Race Report: Snow Bike Festival 2017

TWC staff writer, Jessica, raced in the first UCI Snow Bike Festival 2017

Each year thousands of Brits flock to winter wonderland mountains for fresh powdery snow to carve up with their skis, sledges and snowboards. However, if you’re not into that sort of winter action, then why not try snow-biking?

Snow-biking is a rapidly growing niche sport in countries like Switzerland, Scandinavia and the US where snowfall is a annual given. Like you would in the UK for a trail ride, riding the trails of snow blanketed mountains require a suitable bike, appropriate clothing and a sense of adventure.

Back for its third year, the Snow Bike Festival took place in Gstaad, Switzerland at the weekend. Having been awarded with UCI accreditation, this is year marked the first ever UCI supported snow bike event. With that, UCI ranked athletes and amateurs alike descended upon the Swiss town for a celebration of snow, biking and having fun, and I went along to throw myself into the mix.

Registration and Event Village

The Snow Bike Festival is a three day stage cross-country event. Each stage was approximately 30km in length with roughly 800m of climbing per day. “No problem”, I thought to myself. That’s a regular day of trail riding for me, but how would the sub-zero temperatures and fatbike steed affect my ability? I was about to find out.

On Thursday morning I picked up my Big Scott Ed rental bike from the shop in town. Once I had set the seat-height, adjusted the cockpit and lowered the tyre pressure, I was ready to go. Like driving on the left hand side, any country who drives on the right has their bike brakes on the opposite sides. This meant I had to remind myself that my right brake, was my back brake.

  • 105 riders
  • 40 UCI ranked
  • 14 women total
  • 3 XC stages
  • Average temp. -11 degress

The event village was wonderfully decorated in Snow Bike Festival banners and tents with event staff on hand to welcome you in. Their infectious excitement got me pumped for the event and their keenness to help certainly settled my nerves. Upon receiving my transponder, rider bag and number I eagerly set off to get myself sorted. And what a rider bag it was! By far, the nicest and most fanciest rider bag I’d ever gotten. The thick cotton drawstring sack held treasures like a neck warmer and cap from the event sponsor, Buff. High quality number board, Gstaad water bottle and my favourite bit, Toblerone.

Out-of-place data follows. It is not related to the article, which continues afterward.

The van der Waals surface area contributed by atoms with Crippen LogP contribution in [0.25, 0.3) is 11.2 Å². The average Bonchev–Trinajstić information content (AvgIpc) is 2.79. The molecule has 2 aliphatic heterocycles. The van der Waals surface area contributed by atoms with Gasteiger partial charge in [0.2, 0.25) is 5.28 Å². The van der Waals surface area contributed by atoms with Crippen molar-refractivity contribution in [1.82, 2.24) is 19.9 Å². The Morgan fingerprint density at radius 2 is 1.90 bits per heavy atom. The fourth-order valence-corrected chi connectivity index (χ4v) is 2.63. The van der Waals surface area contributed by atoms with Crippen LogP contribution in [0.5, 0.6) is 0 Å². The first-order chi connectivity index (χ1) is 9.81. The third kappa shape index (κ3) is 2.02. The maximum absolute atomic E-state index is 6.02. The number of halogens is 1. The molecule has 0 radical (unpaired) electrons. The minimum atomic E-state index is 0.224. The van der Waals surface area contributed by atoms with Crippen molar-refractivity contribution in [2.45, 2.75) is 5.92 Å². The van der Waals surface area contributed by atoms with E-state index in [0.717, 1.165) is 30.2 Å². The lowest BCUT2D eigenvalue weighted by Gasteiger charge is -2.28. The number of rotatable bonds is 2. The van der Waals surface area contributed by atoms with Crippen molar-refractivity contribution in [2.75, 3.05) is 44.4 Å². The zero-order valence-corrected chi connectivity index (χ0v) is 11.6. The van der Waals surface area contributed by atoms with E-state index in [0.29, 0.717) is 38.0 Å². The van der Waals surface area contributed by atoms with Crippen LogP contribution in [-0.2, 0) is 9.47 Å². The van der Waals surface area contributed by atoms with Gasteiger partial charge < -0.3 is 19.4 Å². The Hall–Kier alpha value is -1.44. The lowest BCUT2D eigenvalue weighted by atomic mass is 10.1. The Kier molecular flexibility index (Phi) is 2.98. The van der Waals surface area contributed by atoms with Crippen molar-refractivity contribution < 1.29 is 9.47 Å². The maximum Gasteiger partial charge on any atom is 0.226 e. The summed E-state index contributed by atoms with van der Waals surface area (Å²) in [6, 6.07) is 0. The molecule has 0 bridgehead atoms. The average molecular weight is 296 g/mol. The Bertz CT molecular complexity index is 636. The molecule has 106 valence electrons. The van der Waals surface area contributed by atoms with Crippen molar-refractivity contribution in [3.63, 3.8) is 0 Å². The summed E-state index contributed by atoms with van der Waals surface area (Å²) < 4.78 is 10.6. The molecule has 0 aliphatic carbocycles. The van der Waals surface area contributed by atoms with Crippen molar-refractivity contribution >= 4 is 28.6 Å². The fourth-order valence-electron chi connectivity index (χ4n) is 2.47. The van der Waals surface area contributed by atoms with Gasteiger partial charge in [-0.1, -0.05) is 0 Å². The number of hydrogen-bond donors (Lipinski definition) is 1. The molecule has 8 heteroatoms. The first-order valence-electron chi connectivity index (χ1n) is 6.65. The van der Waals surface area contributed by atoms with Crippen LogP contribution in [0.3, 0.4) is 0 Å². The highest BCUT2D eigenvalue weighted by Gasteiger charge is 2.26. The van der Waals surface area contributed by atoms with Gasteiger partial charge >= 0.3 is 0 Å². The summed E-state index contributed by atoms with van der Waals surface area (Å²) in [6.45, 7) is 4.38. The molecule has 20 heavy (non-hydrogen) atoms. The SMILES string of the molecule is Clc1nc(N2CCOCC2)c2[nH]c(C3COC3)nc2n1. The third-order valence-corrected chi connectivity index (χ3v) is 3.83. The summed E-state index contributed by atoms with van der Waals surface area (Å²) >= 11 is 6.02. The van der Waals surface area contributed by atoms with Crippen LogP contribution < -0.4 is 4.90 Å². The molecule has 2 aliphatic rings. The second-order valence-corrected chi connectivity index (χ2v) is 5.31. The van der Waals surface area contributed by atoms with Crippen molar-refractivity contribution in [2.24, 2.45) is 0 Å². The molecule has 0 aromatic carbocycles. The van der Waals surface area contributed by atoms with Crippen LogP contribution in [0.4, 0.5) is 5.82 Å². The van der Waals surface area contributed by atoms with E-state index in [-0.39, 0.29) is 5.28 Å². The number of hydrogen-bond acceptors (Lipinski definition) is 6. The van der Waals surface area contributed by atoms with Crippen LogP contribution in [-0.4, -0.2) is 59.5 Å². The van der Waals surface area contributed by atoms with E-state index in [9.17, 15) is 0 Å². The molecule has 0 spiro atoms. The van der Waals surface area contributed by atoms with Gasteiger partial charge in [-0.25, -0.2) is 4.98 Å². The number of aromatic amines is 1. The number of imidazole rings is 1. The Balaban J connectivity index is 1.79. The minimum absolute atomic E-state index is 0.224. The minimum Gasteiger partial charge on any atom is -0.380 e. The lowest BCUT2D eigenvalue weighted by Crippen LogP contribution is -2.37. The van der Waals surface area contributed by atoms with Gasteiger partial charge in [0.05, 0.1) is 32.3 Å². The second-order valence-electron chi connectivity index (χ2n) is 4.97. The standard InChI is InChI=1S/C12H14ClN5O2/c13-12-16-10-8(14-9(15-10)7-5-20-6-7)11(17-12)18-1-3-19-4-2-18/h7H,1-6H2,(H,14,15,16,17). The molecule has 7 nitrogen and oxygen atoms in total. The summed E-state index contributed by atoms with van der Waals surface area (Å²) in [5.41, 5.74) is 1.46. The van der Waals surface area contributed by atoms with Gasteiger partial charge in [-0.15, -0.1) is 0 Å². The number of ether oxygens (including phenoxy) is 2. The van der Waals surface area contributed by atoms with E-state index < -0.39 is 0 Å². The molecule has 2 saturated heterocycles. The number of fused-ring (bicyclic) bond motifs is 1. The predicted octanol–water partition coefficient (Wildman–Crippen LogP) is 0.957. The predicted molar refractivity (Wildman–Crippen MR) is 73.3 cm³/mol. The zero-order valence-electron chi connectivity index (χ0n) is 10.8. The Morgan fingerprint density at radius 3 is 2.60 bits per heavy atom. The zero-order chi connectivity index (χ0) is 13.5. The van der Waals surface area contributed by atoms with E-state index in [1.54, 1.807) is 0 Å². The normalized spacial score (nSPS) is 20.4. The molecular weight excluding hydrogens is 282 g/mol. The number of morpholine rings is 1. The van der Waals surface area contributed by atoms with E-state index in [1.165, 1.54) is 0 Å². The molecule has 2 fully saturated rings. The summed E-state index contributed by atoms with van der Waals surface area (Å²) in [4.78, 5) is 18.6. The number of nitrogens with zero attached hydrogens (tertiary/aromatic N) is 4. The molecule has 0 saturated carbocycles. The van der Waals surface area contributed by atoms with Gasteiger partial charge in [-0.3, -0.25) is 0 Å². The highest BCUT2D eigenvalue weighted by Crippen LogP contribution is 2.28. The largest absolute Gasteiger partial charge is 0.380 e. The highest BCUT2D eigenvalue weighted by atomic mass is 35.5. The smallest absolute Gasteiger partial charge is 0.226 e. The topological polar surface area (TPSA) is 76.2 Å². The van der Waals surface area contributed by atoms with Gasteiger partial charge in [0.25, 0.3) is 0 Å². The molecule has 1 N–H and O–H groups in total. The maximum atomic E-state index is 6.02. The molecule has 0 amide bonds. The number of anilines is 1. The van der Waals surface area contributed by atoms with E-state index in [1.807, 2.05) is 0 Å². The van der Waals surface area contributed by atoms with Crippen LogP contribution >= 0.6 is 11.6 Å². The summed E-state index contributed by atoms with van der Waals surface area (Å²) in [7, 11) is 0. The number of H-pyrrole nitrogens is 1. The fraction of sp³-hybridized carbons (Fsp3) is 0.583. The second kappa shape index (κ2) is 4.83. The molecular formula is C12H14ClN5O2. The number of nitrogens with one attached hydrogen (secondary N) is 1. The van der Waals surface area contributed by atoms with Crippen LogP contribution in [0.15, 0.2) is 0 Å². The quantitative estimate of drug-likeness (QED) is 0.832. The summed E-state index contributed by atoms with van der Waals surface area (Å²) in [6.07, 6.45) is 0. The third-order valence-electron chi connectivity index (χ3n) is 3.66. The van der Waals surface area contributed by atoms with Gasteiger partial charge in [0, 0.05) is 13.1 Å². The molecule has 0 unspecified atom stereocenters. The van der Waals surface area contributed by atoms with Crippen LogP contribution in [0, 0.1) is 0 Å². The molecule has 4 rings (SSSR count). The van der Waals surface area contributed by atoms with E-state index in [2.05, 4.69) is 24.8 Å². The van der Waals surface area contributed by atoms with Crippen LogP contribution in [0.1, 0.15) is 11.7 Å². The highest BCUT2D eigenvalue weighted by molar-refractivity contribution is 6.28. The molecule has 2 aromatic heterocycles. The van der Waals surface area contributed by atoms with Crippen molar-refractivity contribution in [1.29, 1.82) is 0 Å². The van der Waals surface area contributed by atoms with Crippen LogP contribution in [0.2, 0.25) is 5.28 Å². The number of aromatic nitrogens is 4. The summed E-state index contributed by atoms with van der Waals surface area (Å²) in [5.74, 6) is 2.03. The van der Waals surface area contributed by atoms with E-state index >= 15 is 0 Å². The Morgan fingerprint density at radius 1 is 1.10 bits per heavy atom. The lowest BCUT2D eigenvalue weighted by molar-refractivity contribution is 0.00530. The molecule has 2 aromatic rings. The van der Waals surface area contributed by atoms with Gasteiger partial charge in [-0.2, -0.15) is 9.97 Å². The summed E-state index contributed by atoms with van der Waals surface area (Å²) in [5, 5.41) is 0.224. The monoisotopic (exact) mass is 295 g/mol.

The event village was open throughout the festival with staff on hand to help with queries and mechanical issues. Sponsors had tents showcasing their wares, and inside the main tent was plenty of warm drinks and food to keep you fuelled throughout.

The Snow Bike Race Format


The four day festival kicked off with a time trial prologue race on the Thursday. This involved three laps of a 2.5km course to allow everyone to get a feel for riding on the snow, and more familiar with the fatbikes. It was a great way to break the ice – pun – and have a taste of what the next few days would have in store.


Route: Gstaad – Rougemount – Saanen – Chalberhoni – Eggli – Gstaad
Distance: 29.9km
Height: 786m

Clear blue skies welcomed the masses to the starting line on Friday morning. Over 100 riders took their starting positions with UCI ranked athletes at the front of the peloton, and amateurs like myself, making up the rear.

You can read an in-depth account of the prologue and stage one here


Route: Gstaad – Eggli – Gstaad – Gsteig – Gstaad
Distance: 33.5km
Height: 945m

I woke up early on Saturday morning in a lot of pain. My cycling shoes had worn holes into the back of both ankles. They were red, swollen and oozing an alarming colour of puss. In addition to that, my tickling cough had been kicked up a notch and now the wheezing had begun. I felt awful, I needed to find a chemist and I needed to sit the stage out.